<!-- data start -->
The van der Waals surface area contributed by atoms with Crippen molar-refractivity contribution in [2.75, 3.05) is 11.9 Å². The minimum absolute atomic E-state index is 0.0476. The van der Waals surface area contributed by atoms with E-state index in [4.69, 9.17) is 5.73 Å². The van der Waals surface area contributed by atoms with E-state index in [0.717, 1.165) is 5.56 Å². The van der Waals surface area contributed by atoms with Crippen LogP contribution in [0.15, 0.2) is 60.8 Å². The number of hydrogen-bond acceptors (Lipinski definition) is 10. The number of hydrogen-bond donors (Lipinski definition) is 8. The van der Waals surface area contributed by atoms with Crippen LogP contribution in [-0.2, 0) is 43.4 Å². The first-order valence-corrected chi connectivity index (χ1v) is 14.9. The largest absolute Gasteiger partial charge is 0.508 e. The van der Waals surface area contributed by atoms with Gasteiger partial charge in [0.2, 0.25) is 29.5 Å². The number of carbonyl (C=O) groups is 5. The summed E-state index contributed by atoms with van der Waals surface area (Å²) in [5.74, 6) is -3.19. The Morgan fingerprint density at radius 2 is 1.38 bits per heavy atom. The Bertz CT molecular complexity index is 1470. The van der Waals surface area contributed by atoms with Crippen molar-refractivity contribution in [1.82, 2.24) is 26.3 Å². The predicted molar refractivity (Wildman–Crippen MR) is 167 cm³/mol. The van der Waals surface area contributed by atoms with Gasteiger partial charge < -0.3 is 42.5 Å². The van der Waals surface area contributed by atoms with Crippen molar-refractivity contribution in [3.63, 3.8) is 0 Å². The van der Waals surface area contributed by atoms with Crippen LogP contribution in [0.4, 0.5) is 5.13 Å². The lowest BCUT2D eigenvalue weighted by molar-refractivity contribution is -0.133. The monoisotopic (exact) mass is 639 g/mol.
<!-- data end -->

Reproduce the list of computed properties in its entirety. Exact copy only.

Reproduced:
The van der Waals surface area contributed by atoms with Crippen molar-refractivity contribution in [2.75, 3.05) is 11.9 Å². The minimum absolute atomic E-state index is 0.0476. The van der Waals surface area contributed by atoms with E-state index in [4.69, 9.17) is 5.73 Å². The van der Waals surface area contributed by atoms with E-state index in [0.717, 1.165) is 5.56 Å². The van der Waals surface area contributed by atoms with Crippen LogP contribution in [0.15, 0.2) is 60.8 Å². The number of hydrogen-bond acceptors (Lipinski definition) is 10. The number of hydrogen-bond donors (Lipinski definition) is 8. The van der Waals surface area contributed by atoms with Crippen LogP contribution in [-0.2, 0) is 43.4 Å². The first-order valence-corrected chi connectivity index (χ1v) is 14.9. The largest absolute Gasteiger partial charge is 0.508 e. The van der Waals surface area contributed by atoms with Gasteiger partial charge in [0.2, 0.25) is 29.5 Å². The number of carbonyl (C=O) groups is 5. The summed E-state index contributed by atoms with van der Waals surface area (Å²) in [5.74, 6) is -3.19. The Morgan fingerprint density at radius 2 is 1.38 bits per heavy atom. The Bertz CT molecular complexity index is 1470. The van der Waals surface area contributed by atoms with Crippen molar-refractivity contribution in [1.82, 2.24) is 26.3 Å². The predicted molar refractivity (Wildman–Crippen MR) is 167 cm³/mol. The van der Waals surface area contributed by atoms with Gasteiger partial charge < -0.3 is 42.5 Å². The van der Waals surface area contributed by atoms with Crippen molar-refractivity contribution in [3.63, 3.8) is 0 Å². The van der Waals surface area contributed by atoms with Crippen LogP contribution in [0.4, 0.5) is 5.13 Å². The lowest BCUT2D eigenvalue weighted by molar-refractivity contribution is -0.133. The monoisotopic (exact) mass is 639 g/mol.